Central Ohio Symphony

Central Ohio Symphony

The Central Ohio Symphony has proudly served the Delaware and central Ohio communities for more than thirty-seven years. During that time, it has grown from a volunteer community group to a professional ensemble. With its artistic growth, particularly under the baton of Maestro Jaime Morales-Matos, the orchestra has become an unofficial cultural ambassador for the city and the county of Delaware.

The Symphony’s home is the acoustically remarkable Gray Chapel on the Ohio Wesleyan University campus in Delaware. The orchestra has also performed at the Palace Theatre in Marion, the Josephinum College in Worthington, Put-In-Bay, and other central Ohio venues. The Central Ohio Symphony has the distinction of being the only small budget symphony in Ohio whose tour performances are supported by the Ohio Arts Council.

As the orchestra’s reputation has grown, so have its audiences, with more than 650 season subscribers this year. More than 8,000  attend the free outdoor July 4th concert held in Phillips Glen in downtown Delaware. In 2009, the Symphony presented Space Week in Delaware with a variety of educational and community activities culminating in two sold out performances of Holst’s The Planets and John Williams’ Star Wars Suite.

In 2009-2010, the Symphony was selected as one of only fifty orchestras nationwide to participate in the “Ford Made in America” project, to premier a composition by Pulitzer Prize composer Joseph Schwantner. The Symphony hosted a five-day residency with the composer, reaching the community from fifth grade students to adults and bringing the Symphony national recognition in the orchestra field. The Symphony has been awarded three prestigious “PNC Arts Alive” grants, a MetLife Foundation grant and in 2015, its first National Endowment for the Arts grant.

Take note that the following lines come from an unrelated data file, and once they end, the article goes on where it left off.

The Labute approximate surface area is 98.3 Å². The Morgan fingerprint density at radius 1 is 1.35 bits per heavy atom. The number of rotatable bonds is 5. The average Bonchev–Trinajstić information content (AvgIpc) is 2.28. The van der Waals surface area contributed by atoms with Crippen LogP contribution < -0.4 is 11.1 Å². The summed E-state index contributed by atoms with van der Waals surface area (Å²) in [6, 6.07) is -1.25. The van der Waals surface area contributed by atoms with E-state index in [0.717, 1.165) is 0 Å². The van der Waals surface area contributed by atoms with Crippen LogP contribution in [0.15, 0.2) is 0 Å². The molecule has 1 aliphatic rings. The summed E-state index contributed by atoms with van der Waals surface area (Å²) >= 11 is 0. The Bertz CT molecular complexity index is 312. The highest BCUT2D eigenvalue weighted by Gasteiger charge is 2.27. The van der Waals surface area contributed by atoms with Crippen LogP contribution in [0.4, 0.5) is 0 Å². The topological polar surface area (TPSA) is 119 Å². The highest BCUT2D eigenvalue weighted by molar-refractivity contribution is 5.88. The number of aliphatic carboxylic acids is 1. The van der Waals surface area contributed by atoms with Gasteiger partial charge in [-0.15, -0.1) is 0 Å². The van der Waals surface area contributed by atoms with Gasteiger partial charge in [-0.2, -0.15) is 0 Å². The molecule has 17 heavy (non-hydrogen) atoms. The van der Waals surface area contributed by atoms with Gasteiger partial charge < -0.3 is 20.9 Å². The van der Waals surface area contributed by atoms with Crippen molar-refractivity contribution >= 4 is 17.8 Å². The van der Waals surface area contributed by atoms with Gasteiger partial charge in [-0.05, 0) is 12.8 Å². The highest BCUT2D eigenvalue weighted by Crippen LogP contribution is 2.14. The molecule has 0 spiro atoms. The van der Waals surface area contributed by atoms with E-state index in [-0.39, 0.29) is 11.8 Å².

In 2017, the Symphony is launching two new programs, the Dreams Project for court involved teen girls and Link Up! for elementary education, both at the invitation of Carnegie Hall’s Weill Music Institute.

Recognized as being at the forefront of innovative trends in community engagement by orchestras nationwide, in 2013,  2014, and again in 2015, the Symphony was  awarded a Getty Community Investments grant from the League of American Orchestras for a ground-breaking program on therapeutic drumming in the Delaware County Juvenile Treatment Court. This is one of only 22 grants awarded nationwide and the only one in the criminal justice field. This program has gone on to create great impact in the community now serving schools, aging, health care and many special populations For this program the Symphony received the highest award from the 2014 Ohio Department of Youth Services for innovation. The Symphony was awarded the Quality of Life award from the Delaware Area Chamber of Commerce in 2015.

The Central Ohio Symphony, with its talented professional musicians and active  Board of Trustees, is dedicated to continuing this success and to “Engage the Community through Music™.”

(courtesy the Central Ohio Symphony)

More information about the Central Ohio Symphony can be found at https://www.centralohiosymphony.org/.